The biotech company Idogen develops tolerogenic vaccines which is a new treatment method for autoimmune diseases, organ rejection and antibodies towards biological therapeutics, based on reprogramming the immune system. The company’s CEO was one of the initiators of the new Cell and Gene Therapy Centre at Medicon Village.
Idogen is a company in Medicon Village who develops tolerogenic vaccines. The term ‘tolerogenic’ refers to that the immune system will tolerate the selected molecule after treatment, and are thus like inverted versions of conventional vaccines.
”It offers a new treatment method for autoimmune diseases, organ rejection after transplantation and for patients having developed antibodies against biological therapeutics,” says Lars Hedbys, co-founder and CEO of Idogen.
The company’s treatment method comprises cells from the patient’s blood being reprogrammed to dendritic cells with the capacity to specifically counteract the adverse immune reaction. The technology platform has the potential to develop long-acting treatment of autoimmune diseases that currently cannot be cured.
In addition, Idogen has the potential to change the transplantation market by reducing the need for immunosuppressive therapy after transplantation. The company was founded in 2008 based on an immunological discovery at Lund University and is listed on Aktietorget.
Cell and gene therapy is the ultimate treatment of personalised medicine since it’s possible use of the patient’s own cells as product batch. But there are challenges. Cells are complex products, hard to characterise and very sensitive. Since they’re fresh there are logistical and storage issues to consider. And if the treatment is based on autologous cells, each batch only works on a single patient, which is challenging in terms of cost-effectiveness. In addition, the medical issues are unique for each product.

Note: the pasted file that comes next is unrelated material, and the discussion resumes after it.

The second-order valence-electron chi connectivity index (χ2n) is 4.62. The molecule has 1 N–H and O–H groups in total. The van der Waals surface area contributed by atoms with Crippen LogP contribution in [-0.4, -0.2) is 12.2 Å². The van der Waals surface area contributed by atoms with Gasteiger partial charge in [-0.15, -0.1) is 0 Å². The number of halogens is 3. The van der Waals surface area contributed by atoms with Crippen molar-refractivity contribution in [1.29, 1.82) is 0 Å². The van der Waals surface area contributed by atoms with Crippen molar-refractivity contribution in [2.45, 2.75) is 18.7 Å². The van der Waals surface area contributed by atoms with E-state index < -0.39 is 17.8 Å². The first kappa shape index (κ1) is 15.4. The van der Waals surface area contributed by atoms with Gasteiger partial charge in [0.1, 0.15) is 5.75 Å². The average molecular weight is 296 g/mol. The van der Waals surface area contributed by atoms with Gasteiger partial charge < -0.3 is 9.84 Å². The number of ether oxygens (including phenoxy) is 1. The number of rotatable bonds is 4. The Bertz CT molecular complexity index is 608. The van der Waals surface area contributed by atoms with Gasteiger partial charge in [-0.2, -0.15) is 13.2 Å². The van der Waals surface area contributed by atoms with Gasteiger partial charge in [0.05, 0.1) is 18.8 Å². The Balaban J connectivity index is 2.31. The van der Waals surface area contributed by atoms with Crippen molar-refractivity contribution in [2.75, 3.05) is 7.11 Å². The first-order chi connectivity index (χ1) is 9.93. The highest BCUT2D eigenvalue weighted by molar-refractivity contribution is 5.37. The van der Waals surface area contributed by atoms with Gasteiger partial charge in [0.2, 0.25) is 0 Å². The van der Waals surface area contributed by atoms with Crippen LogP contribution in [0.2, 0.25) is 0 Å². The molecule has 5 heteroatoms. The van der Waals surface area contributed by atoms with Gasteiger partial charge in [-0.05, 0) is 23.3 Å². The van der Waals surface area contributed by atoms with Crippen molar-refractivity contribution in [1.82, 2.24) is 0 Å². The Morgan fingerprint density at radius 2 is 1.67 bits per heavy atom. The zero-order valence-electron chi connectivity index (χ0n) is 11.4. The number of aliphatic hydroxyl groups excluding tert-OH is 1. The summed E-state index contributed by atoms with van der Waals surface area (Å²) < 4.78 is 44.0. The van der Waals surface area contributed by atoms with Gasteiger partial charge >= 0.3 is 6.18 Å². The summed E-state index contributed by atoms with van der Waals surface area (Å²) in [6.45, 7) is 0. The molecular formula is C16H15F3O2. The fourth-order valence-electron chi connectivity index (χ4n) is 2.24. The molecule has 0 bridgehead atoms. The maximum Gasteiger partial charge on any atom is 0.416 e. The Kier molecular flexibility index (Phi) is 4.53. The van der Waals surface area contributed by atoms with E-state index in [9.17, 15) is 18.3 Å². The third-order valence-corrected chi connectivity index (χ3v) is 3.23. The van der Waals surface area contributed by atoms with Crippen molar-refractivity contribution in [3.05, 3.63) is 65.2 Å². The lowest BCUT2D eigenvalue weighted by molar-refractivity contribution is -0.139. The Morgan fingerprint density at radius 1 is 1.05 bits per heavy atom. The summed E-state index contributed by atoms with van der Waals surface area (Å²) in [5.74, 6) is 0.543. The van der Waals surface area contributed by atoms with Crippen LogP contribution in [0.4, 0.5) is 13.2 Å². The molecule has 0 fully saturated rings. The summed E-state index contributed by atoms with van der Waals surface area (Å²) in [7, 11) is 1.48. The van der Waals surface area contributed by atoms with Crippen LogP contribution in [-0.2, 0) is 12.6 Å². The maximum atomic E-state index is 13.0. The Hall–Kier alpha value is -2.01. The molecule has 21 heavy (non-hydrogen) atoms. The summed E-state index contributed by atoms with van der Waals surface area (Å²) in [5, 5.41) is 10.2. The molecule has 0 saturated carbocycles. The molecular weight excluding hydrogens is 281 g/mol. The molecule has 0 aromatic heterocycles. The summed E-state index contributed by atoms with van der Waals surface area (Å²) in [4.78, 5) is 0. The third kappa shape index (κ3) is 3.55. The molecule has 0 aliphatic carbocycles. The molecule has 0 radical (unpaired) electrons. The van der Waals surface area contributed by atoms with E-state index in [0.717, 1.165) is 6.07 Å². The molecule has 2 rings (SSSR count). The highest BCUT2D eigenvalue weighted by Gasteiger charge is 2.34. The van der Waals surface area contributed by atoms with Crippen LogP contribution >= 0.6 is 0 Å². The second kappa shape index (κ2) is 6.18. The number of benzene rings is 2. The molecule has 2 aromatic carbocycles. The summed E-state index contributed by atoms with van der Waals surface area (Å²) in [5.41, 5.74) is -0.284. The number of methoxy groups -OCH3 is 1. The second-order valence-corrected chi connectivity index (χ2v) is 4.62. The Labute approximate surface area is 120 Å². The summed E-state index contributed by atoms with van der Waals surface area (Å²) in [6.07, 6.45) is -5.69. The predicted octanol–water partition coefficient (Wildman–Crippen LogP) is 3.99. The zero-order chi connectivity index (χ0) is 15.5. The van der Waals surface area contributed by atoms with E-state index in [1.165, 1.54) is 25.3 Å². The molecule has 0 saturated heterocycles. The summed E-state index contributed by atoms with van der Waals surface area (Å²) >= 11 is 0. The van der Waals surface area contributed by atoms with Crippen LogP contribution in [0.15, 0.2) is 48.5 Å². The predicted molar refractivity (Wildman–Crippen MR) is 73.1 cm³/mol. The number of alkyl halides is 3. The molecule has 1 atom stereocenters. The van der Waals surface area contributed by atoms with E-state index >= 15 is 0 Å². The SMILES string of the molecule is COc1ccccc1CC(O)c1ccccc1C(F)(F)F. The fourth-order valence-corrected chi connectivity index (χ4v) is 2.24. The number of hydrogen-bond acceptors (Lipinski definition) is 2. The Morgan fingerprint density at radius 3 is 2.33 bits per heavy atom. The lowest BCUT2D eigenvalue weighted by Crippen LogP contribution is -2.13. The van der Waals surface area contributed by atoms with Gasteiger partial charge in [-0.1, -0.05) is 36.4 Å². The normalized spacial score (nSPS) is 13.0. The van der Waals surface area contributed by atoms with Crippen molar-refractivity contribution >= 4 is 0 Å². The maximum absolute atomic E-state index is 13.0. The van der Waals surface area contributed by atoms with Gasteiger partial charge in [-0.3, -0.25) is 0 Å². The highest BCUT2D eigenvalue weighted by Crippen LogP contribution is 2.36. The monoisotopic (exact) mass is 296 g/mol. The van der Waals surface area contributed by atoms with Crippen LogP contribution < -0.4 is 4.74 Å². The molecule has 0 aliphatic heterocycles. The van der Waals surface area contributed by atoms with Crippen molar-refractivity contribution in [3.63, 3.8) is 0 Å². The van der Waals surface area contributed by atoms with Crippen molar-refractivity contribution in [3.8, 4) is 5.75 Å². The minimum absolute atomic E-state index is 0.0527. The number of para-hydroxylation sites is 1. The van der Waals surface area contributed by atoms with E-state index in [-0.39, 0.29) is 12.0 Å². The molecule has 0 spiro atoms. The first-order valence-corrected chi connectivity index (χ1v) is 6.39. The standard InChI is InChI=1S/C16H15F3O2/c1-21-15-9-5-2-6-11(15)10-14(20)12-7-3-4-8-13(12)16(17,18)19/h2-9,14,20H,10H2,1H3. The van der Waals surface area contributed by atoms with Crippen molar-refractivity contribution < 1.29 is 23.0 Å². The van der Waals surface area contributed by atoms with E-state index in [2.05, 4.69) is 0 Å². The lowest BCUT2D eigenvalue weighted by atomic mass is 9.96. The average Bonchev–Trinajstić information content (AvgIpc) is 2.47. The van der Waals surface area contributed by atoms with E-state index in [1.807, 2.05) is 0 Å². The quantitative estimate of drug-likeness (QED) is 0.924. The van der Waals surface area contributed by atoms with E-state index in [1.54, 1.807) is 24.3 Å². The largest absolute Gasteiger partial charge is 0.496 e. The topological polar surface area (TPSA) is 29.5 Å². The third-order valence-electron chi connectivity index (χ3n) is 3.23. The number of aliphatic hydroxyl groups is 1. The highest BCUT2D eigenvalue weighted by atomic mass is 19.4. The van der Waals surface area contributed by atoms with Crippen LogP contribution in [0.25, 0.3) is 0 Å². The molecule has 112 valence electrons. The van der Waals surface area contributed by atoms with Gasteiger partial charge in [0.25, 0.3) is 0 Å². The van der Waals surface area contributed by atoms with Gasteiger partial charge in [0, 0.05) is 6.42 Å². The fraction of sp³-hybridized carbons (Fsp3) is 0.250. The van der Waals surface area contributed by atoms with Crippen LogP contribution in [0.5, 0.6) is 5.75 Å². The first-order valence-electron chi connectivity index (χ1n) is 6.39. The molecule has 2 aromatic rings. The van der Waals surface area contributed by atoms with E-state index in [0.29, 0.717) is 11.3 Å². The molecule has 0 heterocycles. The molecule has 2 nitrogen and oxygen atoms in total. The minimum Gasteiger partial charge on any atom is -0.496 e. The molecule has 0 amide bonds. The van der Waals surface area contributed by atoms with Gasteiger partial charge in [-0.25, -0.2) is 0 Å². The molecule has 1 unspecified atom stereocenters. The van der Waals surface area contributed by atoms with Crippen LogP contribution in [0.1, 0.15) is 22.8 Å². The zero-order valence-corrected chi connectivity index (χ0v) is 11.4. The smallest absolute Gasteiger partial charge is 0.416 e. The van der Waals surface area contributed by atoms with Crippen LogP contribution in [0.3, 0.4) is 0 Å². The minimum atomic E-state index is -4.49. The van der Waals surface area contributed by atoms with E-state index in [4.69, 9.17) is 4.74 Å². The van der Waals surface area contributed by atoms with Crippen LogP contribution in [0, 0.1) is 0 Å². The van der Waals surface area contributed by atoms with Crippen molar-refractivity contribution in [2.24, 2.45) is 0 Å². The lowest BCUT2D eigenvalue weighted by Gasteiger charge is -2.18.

Initiator of the New Cell and Gene Therapy Centre
Lars Hedbys has over 20 years experience in senior and executive roles within the life science industry. Previous assignments include CEO roles in public and private companies and Vice President and Site General Manager roles in AstraZeneca. He was also one of the initiators of the new Cell and Gene Therapy Centre at Medicon Village and sees great potential in the new centre.
”From our perspective, who develop a cell therapeutic product it’s key to be able to go from lab scale to GMP scale for clinical trials, i.e. the translational step, and later to commercial production of our cell-based therapies. We lack that competence, in-house, and it’s hard to find in Sweden,” he says, and adds:
”I know that there are research groups at Lund University with similar problems. I therefore contacted Medicon Village and suggested that we use the cleanrooms from AstraZeneca for production of cell and gene therapy products.”
Lars Hedbys thinks that each player at the centre will have its own GMP room, but share some of the instruments and process development infrastructure. Idogen is currently negotiating with Medicon Village as part of a business case. If things work out well they may very well be running their first project at the centre in the first quarter of 2017.